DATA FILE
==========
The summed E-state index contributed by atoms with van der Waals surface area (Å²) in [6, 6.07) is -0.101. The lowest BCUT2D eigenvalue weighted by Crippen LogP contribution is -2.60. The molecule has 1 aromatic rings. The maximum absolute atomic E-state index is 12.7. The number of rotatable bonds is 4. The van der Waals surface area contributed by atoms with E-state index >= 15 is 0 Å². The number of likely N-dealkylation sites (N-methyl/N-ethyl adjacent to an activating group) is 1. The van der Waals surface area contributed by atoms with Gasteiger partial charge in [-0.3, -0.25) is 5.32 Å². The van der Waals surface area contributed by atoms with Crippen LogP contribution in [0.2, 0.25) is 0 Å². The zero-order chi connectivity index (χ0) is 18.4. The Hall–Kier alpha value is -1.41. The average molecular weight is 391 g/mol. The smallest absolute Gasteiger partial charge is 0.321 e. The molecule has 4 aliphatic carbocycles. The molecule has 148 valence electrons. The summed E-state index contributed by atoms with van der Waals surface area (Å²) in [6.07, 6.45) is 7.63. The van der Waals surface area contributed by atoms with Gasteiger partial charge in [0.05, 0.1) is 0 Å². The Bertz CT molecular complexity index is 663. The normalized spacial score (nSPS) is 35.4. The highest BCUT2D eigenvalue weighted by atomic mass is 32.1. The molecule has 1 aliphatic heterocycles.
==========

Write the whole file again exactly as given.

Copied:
The summed E-state index contributed by atoms with van der Waals surface area (Å²) in [6, 6.07) is -0.101. The lowest BCUT2D eigenvalue weighted by Crippen LogP contribution is -2.60. The molecule has 1 aromatic rings. The maximum absolute atomic E-state index is 12.7. The number of rotatable bonds is 4. The van der Waals surface area contributed by atoms with E-state index >= 15 is 0 Å². The number of likely N-dealkylation sites (N-methyl/N-ethyl adjacent to an activating group) is 1. The van der Waals surface area contributed by atoms with Gasteiger partial charge in [-0.3, -0.25) is 5.32 Å². The van der Waals surface area contributed by atoms with Crippen LogP contribution in [0.2, 0.25) is 0 Å². The zero-order chi connectivity index (χ0) is 18.4. The Hall–Kier alpha value is -1.41. The average molecular weight is 391 g/mol. The smallest absolute Gasteiger partial charge is 0.321 e. The molecule has 4 aliphatic carbocycles. The molecule has 148 valence electrons. The summed E-state index contributed by atoms with van der Waals surface area (Å²) in [6.07, 6.45) is 7.63. The van der Waals surface area contributed by atoms with Gasteiger partial charge in [0.05, 0.1) is 0 Å². The Bertz CT molecular complexity index is 663. The normalized spacial score (nSPS) is 35.4. The highest BCUT2D eigenvalue weighted by atomic mass is 32.1. The molecule has 1 aliphatic heterocycles.